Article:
Many Southerners, after hearing self-serving lies such as the ones above or, "we had no idea the levees would break" or "we thought New Orleans had been spared" or "no one asked us for help" are in one of the stages mentioned above. It remains to be seen how many will arrive at the Pit Bull stage, but I suspect Mary Landrieu won't be the only one.

Mondo Elephant Ears

This is John's mom, Linda, next to one of her and Jim's ENORMOUS Elephant Ear plants. John and I grow them, too. In fact Linda says we gave them this bulb, but it is with no small pain that I admit that ours are not nearly this big.

I love Elephant Ears. My grandmother grew them in groves, like she did everything, and I loved the sound they made when she watered them.

Fun fact: These Elephant Ears are actually called Taro, and their bulbs, which you have to dig up each fall where we live, are what people in Hawaii use to make poi. There is another plant called Alocasia, which I think is the true Elephant Ear, but I'm not sure.

Friends in Arkansas and Texas, Elephant Ears do really well in your area. If you want any starts off of ours, let me know.

Monday, September 05, 2005

Hero Alert: 20-year Old Grabs A Bus and Saves Lives

Click here for the full story from the Houston Chronicle.

Short version is 20 year-old Jabbar Gibson was trapped in New Orleans with a bunch of other people. He grabbed a school bus, loaded it up with about 50 passengers and headed to Houston's Astrodome where he had heard hurricane survivors were being welcomed. The group picked up people they saw on their way out, pooled their money for gas, and finally made their way to the Astrodome.

Sadly, when the group arrived they were denied entry (no lie) because the Astrodome was "reserved for the 23,000 people being evacuated from the Louisana Superdome." Gibson stood his ground and eventually the group was allowed into the Astrodome. Brave boy.

Saturday, September 03, 2005

New Comment Procedure and Blam

Hi Growers. Have you noticed all of the spammy messages in my comments sections lately? This is called "blam"--blog spam. I'm working to eliminate it, because it is VERY annoying. The best way I know how at the moment is to enable a "word verification" feature. Commenting is really just as simple as it ever was, with one little step added. At the bottom of the page where you write your comment you'll see a "word" written in groovy word art looking text along with a space to type the letters that you see. Type in those wavy letters and submit. Blam is automated and therefore it cannot recognize the atypical text, which means we should see less of it.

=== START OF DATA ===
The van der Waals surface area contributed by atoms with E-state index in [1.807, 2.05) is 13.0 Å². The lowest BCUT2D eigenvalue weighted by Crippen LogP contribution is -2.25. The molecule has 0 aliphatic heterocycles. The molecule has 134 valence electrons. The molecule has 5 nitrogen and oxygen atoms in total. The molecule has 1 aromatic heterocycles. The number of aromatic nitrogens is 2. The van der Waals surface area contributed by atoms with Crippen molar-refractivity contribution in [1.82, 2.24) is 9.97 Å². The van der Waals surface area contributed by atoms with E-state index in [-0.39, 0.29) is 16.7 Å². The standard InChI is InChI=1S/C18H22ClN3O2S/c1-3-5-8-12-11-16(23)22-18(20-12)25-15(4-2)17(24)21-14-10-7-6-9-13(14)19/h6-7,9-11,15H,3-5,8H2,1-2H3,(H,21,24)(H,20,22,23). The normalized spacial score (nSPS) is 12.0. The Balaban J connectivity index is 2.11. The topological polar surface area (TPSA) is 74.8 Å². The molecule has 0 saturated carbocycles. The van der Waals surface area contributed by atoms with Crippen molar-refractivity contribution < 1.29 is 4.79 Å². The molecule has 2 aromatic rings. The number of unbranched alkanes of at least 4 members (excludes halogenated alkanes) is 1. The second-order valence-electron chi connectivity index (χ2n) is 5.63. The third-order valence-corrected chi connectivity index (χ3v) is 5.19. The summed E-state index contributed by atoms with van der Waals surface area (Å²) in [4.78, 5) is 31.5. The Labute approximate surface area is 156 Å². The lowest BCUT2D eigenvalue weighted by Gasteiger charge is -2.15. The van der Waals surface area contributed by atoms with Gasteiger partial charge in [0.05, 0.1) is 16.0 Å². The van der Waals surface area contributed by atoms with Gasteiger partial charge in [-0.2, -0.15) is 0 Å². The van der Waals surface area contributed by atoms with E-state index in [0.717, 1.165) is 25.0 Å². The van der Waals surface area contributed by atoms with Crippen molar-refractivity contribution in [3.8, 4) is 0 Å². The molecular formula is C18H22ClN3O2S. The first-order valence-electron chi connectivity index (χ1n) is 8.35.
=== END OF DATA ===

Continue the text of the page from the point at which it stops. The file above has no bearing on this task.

My apologies and gratitude for the extra effort.

Heroes: Southern Baptists Know About Big Food

A hero story. If there is one thing Southern Baptists know it is how to feed lots of people, and their disaster efforts with the Red Cross are really well planned.

From the Pittsburgh Post-Dispatch via Raw Story:

"America is obviously going to have to rethink disaster relief," said Jim Burton, director of volunteer mobilization for the North American Mission Board of the Southern Baptist Convention...But there are always delays, Burton said, because nothing is deployed until experts survey the damage and decide where to most effectively put relief services.
(And that is what makes a late presidential arrival and federal government actions somewhat unfortunate.)
"...His agency has planned for missing bridges. The Southern Baptists' worst-case planning is for reaching Memphis after an earthquake on the New Madrid fault, which in 1812 whiplashed at a stone-crushing 8.1 on the Richter scale. Burton envisions the Mississippi without bridges.

So when state and local Southern Baptists raise money to build a mobile kitchen, he tells them to design it to be hoisted in by helicopter."

That is what disaster preparedness looks like. Sadly, and if the Red Cross is to be believed this aspect of the debacle is not FEMA's fault, the organization is not allowed into New Orleans where the trapped people are.

As the National Guard delivered food to the New Orleans convention center yesterday, American Red Cross officials said that federal emergency management authorities would not allow them to do the same.

Other relief agencies say the area is so damaged and dangerous that they doubted they could conduct mass feeding there now.

"The Homeland Security Department has requested and continues to request that the American Red Cross not come back into New Orleans," said Renita Hosler, spokeswoman for the Red Cross.

"Right now access is controlled by the National Guard and local authorities. We have been at the table every single day [asking for access]. We cannot get into New Orleans against their orders."

Calls to the Department of Homeland Security and its subagency, the Federal Emergency Management Agency, were not returned yesterday.

Though frustrated, Hosler understood the reasons. The goal is to move people out of an uninhabitable city, and relief operations might keep them there. Security is so bad that she fears feeding stations might get ransacked.

I do wonder though, how are some of these folks going to get out to where the SBC has food for them if they don't have the energy and health to do it?

Rapper Kanye West Goes WAY Off Script

Rosie pointed this one out to me. I have admired Kanye West for awhile now. He is one of the few rappers who speak out against the homophobic messages in a lot of rap music. In this video clip at Crooks and Liars (you have to scroll down), Mike Myers reads from the NBC script. Kanye obviously ignores it and speaks his mind. Totally freaks NBC out! Mike Myers looks like he just crapped his pants.